Quantifying the Cost of Supply Chain Disruptions Due to Sustainability Issues/Violations

I recently checked out a study conducted by Ecovadis, Insead and PWC that provides a quantitative analysis of value drivers associated with sustainable procurement. It's a fascinating read, and I will post a link to it when it becomes available online. I'll also provide a series of links and synopses to our coverage on Spend Matters UK/Europe, which we're not covering here in the US. One area that caught my eye that I haven't seen examined by an academic or professional organization at this level of detail -- aside from anecdotal observations -- is how the "direct costs linked to sustainability issues after a supply chain disruption" represent .7% of a company's revenue on average." This is a significant number, but the examples in the rest of this post have more impact, as they add color to the aggregated quantitative study component.

Consider the early case of Palm, going back five years, when its stock value dropped 14% "due to suppliers not meeting the RoHS directive" which in turn caused the organization to "withdraw its Treo 650" from the European market. Or consider how in 2008, Baxter International saw its market capitalization tumble 13% "due to contamination of Herapin imported from China." Other examples that we've observed where companies have either lost revenue from supply chain disruptions tied to CSR issues and/or seen negative market capitalization impacts include high-tech product launches, contamination in consumer and food products and labor violations in textiles and apparel.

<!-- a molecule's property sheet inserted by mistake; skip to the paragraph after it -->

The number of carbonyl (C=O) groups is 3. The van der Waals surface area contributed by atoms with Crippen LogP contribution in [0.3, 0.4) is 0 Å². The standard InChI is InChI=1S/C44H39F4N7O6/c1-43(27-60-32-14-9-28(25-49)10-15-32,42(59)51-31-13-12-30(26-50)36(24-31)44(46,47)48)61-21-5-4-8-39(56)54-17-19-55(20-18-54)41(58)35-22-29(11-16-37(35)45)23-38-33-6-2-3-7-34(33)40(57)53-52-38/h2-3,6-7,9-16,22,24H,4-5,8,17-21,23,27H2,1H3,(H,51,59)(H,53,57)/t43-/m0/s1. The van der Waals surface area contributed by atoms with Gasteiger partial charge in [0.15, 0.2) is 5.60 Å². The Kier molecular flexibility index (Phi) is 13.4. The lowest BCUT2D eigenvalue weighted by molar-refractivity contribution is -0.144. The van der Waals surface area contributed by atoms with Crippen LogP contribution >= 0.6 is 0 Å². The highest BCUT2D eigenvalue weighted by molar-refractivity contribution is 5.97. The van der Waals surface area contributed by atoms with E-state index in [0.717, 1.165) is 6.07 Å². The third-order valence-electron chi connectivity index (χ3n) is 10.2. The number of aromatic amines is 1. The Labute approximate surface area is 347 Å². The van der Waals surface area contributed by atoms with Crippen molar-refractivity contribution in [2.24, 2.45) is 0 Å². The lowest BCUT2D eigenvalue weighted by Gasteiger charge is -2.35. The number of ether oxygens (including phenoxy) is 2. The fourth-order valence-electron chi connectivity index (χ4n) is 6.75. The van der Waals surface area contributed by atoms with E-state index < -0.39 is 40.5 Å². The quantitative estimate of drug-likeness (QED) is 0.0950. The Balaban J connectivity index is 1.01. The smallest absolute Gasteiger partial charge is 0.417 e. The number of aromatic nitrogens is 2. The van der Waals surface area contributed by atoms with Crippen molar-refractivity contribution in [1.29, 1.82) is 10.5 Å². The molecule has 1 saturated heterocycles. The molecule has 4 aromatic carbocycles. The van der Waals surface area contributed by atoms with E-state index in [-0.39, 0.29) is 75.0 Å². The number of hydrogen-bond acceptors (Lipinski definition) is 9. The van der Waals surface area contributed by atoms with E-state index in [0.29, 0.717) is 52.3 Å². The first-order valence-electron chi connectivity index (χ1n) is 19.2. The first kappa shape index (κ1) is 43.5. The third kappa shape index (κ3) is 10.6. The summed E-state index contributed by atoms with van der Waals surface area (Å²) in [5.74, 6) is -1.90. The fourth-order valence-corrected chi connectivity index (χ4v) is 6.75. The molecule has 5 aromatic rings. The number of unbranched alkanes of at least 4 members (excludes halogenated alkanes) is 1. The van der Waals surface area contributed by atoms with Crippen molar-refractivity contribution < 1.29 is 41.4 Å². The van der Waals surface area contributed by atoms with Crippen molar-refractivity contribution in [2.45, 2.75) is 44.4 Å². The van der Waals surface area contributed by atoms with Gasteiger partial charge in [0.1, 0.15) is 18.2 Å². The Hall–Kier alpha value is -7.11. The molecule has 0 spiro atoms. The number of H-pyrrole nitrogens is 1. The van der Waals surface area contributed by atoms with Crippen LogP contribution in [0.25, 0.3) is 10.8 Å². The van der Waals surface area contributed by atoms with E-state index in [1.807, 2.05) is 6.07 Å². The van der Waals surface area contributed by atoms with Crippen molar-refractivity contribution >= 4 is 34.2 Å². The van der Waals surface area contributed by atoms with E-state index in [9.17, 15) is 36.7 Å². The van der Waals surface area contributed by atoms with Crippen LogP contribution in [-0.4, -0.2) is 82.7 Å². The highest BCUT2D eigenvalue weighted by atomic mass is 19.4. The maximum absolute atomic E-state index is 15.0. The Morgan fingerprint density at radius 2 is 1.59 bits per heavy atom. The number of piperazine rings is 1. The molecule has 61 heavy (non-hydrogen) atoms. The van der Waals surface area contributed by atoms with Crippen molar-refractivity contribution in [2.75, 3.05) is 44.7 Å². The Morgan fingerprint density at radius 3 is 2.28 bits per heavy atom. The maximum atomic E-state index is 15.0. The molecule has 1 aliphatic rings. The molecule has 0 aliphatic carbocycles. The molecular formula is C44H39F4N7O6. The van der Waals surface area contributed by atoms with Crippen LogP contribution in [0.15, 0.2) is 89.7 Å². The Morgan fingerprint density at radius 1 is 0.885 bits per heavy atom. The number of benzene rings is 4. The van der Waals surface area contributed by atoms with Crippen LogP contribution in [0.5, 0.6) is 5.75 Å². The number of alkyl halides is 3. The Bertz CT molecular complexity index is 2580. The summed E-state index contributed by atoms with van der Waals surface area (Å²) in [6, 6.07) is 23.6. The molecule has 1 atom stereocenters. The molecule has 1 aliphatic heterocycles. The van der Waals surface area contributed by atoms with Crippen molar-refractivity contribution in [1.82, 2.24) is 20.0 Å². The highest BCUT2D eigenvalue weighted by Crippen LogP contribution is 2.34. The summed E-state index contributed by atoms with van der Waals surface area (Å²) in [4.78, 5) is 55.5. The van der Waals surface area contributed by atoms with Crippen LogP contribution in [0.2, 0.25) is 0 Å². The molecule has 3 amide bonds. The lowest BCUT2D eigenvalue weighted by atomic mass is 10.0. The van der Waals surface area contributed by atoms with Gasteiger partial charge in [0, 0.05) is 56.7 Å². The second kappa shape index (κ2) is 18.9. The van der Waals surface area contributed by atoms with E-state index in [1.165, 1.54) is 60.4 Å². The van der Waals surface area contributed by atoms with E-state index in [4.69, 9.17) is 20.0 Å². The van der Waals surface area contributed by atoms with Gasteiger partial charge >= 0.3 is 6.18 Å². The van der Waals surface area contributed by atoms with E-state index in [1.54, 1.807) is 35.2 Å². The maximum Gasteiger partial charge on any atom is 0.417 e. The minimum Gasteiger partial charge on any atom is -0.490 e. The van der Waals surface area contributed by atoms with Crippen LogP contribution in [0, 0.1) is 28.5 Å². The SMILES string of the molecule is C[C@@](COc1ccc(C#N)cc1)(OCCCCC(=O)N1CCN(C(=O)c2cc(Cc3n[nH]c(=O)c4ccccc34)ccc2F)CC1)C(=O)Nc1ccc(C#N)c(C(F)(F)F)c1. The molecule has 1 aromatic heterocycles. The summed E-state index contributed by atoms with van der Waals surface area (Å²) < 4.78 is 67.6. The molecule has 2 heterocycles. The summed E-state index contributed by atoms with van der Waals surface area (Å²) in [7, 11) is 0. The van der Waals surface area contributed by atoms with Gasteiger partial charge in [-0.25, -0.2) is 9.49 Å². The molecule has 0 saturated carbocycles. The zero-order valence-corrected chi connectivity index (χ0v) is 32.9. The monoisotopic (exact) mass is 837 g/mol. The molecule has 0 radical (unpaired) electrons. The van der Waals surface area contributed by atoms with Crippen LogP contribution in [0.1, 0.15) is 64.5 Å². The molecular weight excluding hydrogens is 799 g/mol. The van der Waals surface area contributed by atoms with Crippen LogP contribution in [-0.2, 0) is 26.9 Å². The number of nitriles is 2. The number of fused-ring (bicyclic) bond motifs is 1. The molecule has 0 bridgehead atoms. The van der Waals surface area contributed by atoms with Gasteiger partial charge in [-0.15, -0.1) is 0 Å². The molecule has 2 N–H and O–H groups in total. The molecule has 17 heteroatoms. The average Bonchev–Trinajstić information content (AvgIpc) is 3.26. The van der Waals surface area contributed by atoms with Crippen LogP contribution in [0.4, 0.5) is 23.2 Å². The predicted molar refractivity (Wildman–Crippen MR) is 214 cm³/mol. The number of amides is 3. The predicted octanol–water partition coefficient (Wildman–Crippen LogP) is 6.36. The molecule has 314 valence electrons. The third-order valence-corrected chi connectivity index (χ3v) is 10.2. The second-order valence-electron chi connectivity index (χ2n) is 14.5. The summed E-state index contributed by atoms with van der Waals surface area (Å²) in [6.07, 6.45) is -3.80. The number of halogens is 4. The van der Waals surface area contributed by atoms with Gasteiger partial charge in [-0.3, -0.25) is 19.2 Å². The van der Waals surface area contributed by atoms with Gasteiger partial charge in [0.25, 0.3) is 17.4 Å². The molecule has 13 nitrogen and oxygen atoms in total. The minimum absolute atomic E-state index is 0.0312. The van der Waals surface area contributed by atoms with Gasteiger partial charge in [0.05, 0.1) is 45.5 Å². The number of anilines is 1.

In total, from a capital markets impact, the study found that among public companies, share prices declined on average of 12% "after a supply chain disruption due to a sustainability issue." Yet companies must realize that a share price is only one measure to consider for ethical supply chain issues. The authors of the study also suggest that in other cases, these types of disruptions/violations "have impacted a brand's reputation without directly affecting the company's market capitalization or major environmental issues have led to disastrous situation for a company with indirect and direct costs much higher" than a share price drop.

To summarize the importance of this aspect of the study, if you're looking to build a risk management-based case to invest in capabilities that track and manage CSR programs and supplier credentials in your supply chain, it's pretty clear that the Ecovadis, Insead and PWC data should prove helpful in making the financial argument to get the rest of the organization to take action.

Jason Busch

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